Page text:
중앙데일리

Geography professor named chief of staff

Feb 02,2008
Yu Woo-ik, Kim In-jong
One of the chief architects of the proposal to build a giant canal across the country has been named the next presidential chief of staff, a spokesman for the president-elect said yesterday.
Yu Woo-ik, 58, a geography professor at Seoul National University, is a close friend of President-elect Lee Myung-bak. After Lee is inaugurated Feb. 25, Yu will head the Blue House office, said spokesman Joo Ho-young.
Also yesterday, Lee named Kim In-jong, a 62-year-old former army commander, as chief of the Presidential Security Service, Joo said.
Besides the canal, Yu worked on several of Lee’s major policy proposals, including the development of the country’s southern coast.
Yu and Lee met in 1996. Lee, then a lawmaker, was pushing the idea of a national grand canal. He asked Yu to provide advice about his blueprint. The fledgling canal idea never got off the ground.
Yu and Lee later worked together to oppose President Roh Moo-hyun’s plan to relocate the administrative capital out of Seoul. Yu also became president of the Global Strategic Institute, a think tank that Lee founded.
He currently serves as secretary general of the Brussels-based International Geographical Union and as vice chairman of the International Geographical Congress.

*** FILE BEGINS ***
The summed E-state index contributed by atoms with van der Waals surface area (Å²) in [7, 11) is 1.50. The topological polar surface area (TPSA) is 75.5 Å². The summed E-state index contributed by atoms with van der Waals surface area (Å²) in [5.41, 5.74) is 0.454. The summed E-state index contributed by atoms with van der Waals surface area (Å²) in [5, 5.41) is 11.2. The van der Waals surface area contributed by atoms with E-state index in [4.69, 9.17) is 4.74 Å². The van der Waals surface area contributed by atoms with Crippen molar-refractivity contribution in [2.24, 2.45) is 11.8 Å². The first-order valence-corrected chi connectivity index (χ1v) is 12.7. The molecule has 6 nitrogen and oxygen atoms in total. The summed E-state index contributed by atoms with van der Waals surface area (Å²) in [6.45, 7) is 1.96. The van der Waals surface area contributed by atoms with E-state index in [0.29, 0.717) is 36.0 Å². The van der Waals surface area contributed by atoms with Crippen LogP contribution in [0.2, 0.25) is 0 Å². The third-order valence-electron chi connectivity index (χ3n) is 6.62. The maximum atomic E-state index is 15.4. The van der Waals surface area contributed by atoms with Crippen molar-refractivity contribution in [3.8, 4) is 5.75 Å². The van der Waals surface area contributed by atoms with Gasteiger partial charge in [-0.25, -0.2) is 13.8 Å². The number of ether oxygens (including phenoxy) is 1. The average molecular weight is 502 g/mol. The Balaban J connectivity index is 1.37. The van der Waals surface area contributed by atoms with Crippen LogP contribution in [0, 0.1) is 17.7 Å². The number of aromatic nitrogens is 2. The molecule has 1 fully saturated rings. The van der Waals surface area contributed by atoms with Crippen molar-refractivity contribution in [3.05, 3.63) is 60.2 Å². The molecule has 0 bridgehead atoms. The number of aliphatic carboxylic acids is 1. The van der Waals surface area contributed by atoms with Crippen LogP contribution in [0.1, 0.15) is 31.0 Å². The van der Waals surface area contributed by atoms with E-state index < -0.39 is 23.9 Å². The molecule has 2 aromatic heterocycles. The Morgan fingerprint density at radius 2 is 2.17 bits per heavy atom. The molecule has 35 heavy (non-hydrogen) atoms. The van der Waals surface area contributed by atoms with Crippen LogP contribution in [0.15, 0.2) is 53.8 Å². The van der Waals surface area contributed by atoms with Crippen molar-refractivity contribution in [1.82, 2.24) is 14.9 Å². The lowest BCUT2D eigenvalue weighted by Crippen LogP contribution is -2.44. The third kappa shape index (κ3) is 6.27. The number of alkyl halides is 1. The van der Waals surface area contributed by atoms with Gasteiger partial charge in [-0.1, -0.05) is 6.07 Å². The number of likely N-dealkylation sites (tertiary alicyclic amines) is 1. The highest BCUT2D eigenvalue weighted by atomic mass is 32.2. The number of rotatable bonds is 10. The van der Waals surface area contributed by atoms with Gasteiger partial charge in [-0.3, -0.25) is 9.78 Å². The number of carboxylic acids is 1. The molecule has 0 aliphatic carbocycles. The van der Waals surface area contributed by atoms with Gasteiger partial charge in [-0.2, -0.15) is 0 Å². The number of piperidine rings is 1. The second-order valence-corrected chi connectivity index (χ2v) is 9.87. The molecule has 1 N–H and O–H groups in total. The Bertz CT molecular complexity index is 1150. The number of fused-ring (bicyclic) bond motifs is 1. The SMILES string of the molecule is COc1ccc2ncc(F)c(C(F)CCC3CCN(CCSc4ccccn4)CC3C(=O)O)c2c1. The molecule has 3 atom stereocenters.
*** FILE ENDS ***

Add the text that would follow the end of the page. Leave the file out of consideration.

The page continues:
Yu also helped draft several of Lee’s public speeches, including the farewell address he gave when he left as mayor of Seoul and a New Year’s speech Lee gave last month.
“I feel a really heavy weight on my shoulders to have been appointed to such a significant position,” Yu said in a news conference yesterday. “The president is focusing on strengthening the nation’s competitiveness in the international community, so I will help him achieve that goal.”
Kim, meanwhile, will be in charge of keeping tight security on the presidential office. Kim once led the Capital Defense Command, which is in charge of the military defense of Seoul.
Kim ended his decades-long military career in 2001 to become a member of the Grand National Party. He later became an adviser to Lee on military and defense issues. Kim also advised Lee’s personal security teams during the election campaign last year.
“There is nothing to say about security operations,” Kim said in the same press conference in Seoul. “The need for security is increasing amid rising threats, so I will do my best to perfectly protect the president from such threats.”


By Choi Sang-yeon JoongAng Ilbo/ Jung Ha-won Staff Reporter [hawon@joongang.co.kr]



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